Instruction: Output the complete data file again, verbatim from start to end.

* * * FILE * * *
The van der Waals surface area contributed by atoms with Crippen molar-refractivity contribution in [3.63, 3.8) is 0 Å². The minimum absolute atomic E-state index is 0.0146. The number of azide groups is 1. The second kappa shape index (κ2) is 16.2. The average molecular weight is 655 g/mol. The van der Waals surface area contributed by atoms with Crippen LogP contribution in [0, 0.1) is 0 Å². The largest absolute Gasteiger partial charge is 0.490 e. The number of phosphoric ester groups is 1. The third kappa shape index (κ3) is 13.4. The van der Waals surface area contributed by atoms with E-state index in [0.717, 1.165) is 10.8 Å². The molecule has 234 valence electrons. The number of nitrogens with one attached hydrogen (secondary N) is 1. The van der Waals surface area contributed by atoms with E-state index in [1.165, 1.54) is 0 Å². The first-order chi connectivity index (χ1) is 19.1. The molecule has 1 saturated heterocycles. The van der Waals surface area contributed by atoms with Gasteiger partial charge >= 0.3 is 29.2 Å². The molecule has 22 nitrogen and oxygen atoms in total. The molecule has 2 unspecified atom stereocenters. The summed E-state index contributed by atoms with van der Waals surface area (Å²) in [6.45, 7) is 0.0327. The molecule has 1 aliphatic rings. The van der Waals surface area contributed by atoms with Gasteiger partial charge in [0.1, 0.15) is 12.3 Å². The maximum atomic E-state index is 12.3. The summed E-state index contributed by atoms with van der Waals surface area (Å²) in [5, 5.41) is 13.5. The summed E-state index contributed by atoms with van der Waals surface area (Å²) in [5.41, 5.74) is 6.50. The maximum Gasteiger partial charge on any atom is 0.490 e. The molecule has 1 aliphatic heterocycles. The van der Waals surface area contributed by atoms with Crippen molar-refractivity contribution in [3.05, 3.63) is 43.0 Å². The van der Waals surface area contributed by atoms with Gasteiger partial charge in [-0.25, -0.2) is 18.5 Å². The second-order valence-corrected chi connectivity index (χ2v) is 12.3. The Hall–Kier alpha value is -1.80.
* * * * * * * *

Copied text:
The van der Waals surface area contributed by atoms with Crippen molar-refractivity contribution in [3.63, 3.8) is 0 Å². The minimum absolute atomic E-state index is 0.0146. The number of azide groups is 1. The second kappa shape index (κ2) is 16.2. The average molecular weight is 655 g/mol. The van der Waals surface area contributed by atoms with Crippen LogP contribution in [0, 0.1) is 0 Å². The largest absolute Gasteiger partial charge is 0.490 e. The number of phosphoric ester groups is 1. The third kappa shape index (κ3) is 13.4. The van der Waals surface area contributed by atoms with E-state index in [0.717, 1.165) is 10.8 Å². The molecule has 234 valence electrons. The number of nitrogens with one attached hydrogen (secondary N) is 1. The van der Waals surface area contributed by atoms with E-state index in [1.165, 1.54) is 0 Å². The first-order chi connectivity index (χ1) is 19.1. The molecule has 1 saturated heterocycles. The van der Waals surface area contributed by atoms with Gasteiger partial charge >= 0.3 is 29.2 Å². The molecule has 22 nitrogen and oxygen atoms in total. The molecule has 2 unspecified atom stereocenters. The summed E-state index contributed by atoms with van der Waals surface area (Å²) in [6.45, 7) is 0.0327. The molecule has 1 aliphatic rings. The van der Waals surface area contributed by atoms with Gasteiger partial charge in [0.1, 0.15) is 12.3 Å². The maximum atomic E-state index is 12.3. The summed E-state index contributed by atoms with van der Waals surface area (Å²) in [5, 5.41) is 13.5. The summed E-state index contributed by atoms with van der Waals surface area (Å²) in [5.41, 5.74) is 6.50. The maximum Gasteiger partial charge on any atom is 0.490 e. The molecule has 1 aliphatic heterocycles. The van der Waals surface area contributed by atoms with Crippen molar-refractivity contribution in [3.05, 3.63) is 43.0 Å². The van der Waals surface area contributed by atoms with Gasteiger partial charge in [-0.25, -0.2) is 18.5 Å². The second-order valence-corrected chi connectivity index (χ2v) is 12.3. The Hall–Kier alpha value is -1.80.